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Planet-warming methane pollution from the US oil and gas industry was 70% higher than the Environmental Protection Agency’s own estimates between 2010 and 2019, scientists reported Monday.

The new study, published in the Proceedings of the National Academy of Sciences, suggests the federal government’s current system for detecting methane leaks from fossil fuel pipes, wells and compressors is inadequate. Several recent studies have shown similar results, and scientists now say the EPA needs to leverage new technology to get a fuller picture of how much of this potent greenhouse gas is escaping into the atmosphere and hold companies accountable for the leaks.

Methane, the main component of natural gas and a byproduct of fossil fuel drilling, has more than 80 times the warming power of carbon dioxide in the first two decades it’s in the atmosphere. The oil and gas industry is the main source of global methane emissions, according to the International Energy Agency. Levels have risen precipitously in recent years, and scientists are looking at the gas as a target to cut climate emissions quickly because it has such a powerful warming effect.

While researchers used data from satellite instruments to paint a picture of methane leaks across the US, oil and gas operators and the EPA often rely on engineering models and hand-held infrared equipment to track leaks, which experts say is inadequate.

“This has been known for a while, at least in the atmospheric science community,” said Daniel Jacob, one of the study’s lead authors and a professor of atmospheric chemistry and environmental engineering at Harvard University. “When we observe methane in the air, we find concentrations much higher than one would expect from the EPA inventories.”

In a statement, an EPA spokesperson noted that another recent study found that 2019 levels were on par with the agency’s estimates for that year.

“The EPA continues to work through its stakeholder process to review new data from [its] Greenhouse Gas Reporting Program and research studies to assess how emissions estimates can be improved,” the spokesperson said.

Experts told CNN Monday’s study points to the need for the agency to adopt better monitoring practices, as technology has advanced by leaps and bounds in the last few years. New satellite instruments can monitor methane leaks with high accuracy from space, and there are emerging remote-sensing technologies that can help pinpoint leaks coming from specific locations.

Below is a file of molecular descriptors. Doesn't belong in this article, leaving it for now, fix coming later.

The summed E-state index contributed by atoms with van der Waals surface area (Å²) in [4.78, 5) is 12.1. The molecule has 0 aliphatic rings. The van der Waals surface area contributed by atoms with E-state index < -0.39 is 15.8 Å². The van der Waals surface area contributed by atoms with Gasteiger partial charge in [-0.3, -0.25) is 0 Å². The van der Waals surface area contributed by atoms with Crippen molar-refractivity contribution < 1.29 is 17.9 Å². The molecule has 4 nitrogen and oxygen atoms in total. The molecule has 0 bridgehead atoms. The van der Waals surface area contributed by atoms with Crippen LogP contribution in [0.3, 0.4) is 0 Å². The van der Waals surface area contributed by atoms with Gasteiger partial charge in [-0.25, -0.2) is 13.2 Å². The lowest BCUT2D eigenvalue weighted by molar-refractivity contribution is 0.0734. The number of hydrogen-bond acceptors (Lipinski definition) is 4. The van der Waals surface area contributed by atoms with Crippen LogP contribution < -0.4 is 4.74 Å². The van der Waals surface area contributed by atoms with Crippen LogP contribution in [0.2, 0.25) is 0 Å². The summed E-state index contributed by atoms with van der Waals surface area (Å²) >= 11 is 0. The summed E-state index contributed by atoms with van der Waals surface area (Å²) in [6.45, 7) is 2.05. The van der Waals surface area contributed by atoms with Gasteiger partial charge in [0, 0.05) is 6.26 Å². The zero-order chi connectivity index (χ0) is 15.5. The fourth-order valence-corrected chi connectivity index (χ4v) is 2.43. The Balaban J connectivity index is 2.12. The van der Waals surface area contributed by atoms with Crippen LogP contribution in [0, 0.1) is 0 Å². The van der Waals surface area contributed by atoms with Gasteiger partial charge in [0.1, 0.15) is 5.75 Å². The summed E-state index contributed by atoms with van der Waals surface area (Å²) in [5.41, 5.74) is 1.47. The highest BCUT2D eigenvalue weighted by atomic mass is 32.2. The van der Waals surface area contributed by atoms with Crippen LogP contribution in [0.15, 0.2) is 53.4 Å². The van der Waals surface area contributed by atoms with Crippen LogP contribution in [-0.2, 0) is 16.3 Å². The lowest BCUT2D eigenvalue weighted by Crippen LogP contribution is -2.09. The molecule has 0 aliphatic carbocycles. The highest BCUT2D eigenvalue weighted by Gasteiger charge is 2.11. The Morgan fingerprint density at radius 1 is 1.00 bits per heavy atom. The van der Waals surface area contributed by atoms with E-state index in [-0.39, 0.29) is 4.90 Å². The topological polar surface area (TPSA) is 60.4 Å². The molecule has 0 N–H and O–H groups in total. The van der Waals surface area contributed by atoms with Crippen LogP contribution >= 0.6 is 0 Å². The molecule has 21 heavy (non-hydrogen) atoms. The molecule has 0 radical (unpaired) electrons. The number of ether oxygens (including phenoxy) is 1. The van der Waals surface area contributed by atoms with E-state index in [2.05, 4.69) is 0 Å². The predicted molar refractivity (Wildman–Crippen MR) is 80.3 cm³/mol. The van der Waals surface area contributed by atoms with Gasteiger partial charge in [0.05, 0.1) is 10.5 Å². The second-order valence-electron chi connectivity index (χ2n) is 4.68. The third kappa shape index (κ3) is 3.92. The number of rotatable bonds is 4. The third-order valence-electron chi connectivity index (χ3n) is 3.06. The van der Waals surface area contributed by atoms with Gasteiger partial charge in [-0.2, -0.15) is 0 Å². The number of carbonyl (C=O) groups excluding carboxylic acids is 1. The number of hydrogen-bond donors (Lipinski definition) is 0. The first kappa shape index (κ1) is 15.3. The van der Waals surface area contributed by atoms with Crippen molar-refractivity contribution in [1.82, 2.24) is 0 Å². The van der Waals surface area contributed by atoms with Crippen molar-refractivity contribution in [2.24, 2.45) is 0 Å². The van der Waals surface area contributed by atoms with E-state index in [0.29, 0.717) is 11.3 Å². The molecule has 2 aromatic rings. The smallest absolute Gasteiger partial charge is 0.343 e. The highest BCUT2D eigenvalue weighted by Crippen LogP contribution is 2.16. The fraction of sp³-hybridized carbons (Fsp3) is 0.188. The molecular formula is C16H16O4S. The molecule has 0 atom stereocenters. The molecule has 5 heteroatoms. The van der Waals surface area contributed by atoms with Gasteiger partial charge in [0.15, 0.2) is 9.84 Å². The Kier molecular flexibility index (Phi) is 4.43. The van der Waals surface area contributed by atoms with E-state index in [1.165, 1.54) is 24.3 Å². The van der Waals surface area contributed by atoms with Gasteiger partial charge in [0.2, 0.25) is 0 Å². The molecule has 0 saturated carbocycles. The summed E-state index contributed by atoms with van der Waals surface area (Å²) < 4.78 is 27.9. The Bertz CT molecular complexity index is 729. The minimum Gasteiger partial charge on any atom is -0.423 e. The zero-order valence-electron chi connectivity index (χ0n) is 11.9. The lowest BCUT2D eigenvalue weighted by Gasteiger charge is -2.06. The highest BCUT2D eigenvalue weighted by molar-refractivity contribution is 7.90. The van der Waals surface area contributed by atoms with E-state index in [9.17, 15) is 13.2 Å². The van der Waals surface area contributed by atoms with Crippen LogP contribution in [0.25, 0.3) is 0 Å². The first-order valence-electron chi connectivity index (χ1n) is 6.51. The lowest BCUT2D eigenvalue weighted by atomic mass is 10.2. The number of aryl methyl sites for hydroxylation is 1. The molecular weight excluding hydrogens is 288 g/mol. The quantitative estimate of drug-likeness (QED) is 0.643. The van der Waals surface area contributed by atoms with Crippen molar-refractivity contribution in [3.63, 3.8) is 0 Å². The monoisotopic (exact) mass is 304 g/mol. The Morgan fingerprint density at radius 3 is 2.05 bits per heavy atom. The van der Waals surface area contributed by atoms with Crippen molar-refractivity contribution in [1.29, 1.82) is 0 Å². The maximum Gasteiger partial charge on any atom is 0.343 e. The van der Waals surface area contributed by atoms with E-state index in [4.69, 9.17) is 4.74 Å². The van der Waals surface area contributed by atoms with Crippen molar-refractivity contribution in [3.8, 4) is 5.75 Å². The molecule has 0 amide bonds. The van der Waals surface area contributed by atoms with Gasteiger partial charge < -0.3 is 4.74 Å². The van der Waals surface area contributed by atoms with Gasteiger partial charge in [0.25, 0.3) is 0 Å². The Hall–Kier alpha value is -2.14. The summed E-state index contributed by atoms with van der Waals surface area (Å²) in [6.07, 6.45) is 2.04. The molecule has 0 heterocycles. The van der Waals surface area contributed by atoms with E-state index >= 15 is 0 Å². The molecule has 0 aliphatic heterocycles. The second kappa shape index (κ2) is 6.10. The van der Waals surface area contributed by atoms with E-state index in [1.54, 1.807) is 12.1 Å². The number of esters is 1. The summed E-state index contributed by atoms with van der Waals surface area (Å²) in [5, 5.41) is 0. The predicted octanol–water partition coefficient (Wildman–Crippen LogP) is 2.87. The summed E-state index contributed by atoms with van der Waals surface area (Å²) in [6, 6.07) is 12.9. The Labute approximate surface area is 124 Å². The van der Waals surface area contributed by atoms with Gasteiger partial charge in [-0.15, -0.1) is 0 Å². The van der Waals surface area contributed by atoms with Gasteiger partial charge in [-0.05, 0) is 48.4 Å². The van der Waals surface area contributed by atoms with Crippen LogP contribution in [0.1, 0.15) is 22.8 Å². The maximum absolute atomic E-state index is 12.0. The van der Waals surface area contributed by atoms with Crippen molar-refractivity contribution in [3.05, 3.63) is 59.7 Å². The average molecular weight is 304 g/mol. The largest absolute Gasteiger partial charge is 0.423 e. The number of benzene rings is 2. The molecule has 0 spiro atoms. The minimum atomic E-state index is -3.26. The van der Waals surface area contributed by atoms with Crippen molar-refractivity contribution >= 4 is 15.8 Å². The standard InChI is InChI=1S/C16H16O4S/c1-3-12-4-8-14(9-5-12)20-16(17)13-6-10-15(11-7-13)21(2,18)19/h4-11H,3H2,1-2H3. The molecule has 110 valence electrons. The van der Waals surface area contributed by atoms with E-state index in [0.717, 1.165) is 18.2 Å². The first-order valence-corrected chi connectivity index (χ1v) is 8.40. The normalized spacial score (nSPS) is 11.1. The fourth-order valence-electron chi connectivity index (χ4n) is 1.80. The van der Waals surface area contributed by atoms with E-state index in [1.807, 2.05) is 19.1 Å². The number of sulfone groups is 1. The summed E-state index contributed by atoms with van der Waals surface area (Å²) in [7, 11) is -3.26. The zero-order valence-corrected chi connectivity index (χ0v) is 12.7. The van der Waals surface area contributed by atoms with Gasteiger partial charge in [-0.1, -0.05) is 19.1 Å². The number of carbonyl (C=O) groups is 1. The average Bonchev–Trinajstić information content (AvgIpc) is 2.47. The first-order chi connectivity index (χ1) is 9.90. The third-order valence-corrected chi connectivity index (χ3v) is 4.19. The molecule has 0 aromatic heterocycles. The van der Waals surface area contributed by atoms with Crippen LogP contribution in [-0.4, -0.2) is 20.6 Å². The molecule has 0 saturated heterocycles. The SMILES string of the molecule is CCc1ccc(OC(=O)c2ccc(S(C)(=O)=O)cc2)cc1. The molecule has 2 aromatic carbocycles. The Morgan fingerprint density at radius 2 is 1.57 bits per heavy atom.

“There really have been transformational advances in remote sensing technology for methane over the last decade and the last three to four years,” Riley Duren, CEO at nonprofit Carbon Mapper and a University of Arizona researcher, told CNN. “That reporting program doesn’t require operators to go out and fly airplanes. It’s largely based on models and standard emissions factors.”

There’s no question the EPA is monitoring methane leaks from oil and gas operations, experts said. The problem is the scale of monitoring is too small and infrequent.

Existing EPA regulations require oil and gas companies to do quarterly inspections using hand-held infrared cameras and sensors to look for leaks coming from wells and equipment, and much of the rest is accounted for with engineering models.

The problem is this technique tends to miss a lot of leaked methane, experts said.

“A leak that goes on for some days and then gets fixed, or some operator venting gas at a particular time of day – if you’re just cruising around and trying to observe hotspots, you might miss them,” Jacob said.

Jacob and other atmospheric scientists say there should be more monitoring of methane from the air, which can catch a huge plume that has gone undetected for weeks or months. But that’s not the silver bullet for the problem either, since monitoring from the air isn’t as precise and can’t drill down to locate which specific faulty equipment or well is causing a leak.

This is leading to even further advancements in technology in which satellites can monitor leaks with more precision to figure out exactly where it is coming from. That technology is going to be used more starting this year, according to Duren.

“We’re going to see more of that,” Duren said. “We need to get to a place where measurements are happening on a daily or hourly basis.”

And the EPA is also in the process of writing new methane regulations as President Joe Biden has made cutting methane a key part of his climate agenda. Democrats’ climate law that passed last summer also included funding for a more robust methane program that, by next year, would require companies leaking methane above a certain threshold to pay a fine if they don’t fix the problem. EPA could in the future also rely more on third-party data from researchers like those at Harvard to help identify hot spots.

“Detecting methane is really hard,” said Carrie Jenks, the executive director of Harvard Law School’s Environmental & Energy Law Program. “That bottom-up assessment should be better and (EPA’s) trying to make it better. Now these technologies have evolved so fast to say ‘goodness, we’re way off.’”

Oil and gas companies also have a financial incentive to capture more methane; they are losing money when they allow gas that could be sold to leak into the atmosphere. Duren said that as Carbon Mapper has informed companies or state regulators about methane plumes they’ve discovered, companies have voluntarily fixed the leaks themselves.

“The combination of that forward-looking mindset from operators as well as the new regulations, I’m optimistic we’re going to close the current holes in the net,” Duren said. “We need to accelerate our efforts, because we don’t have a lot of time.”

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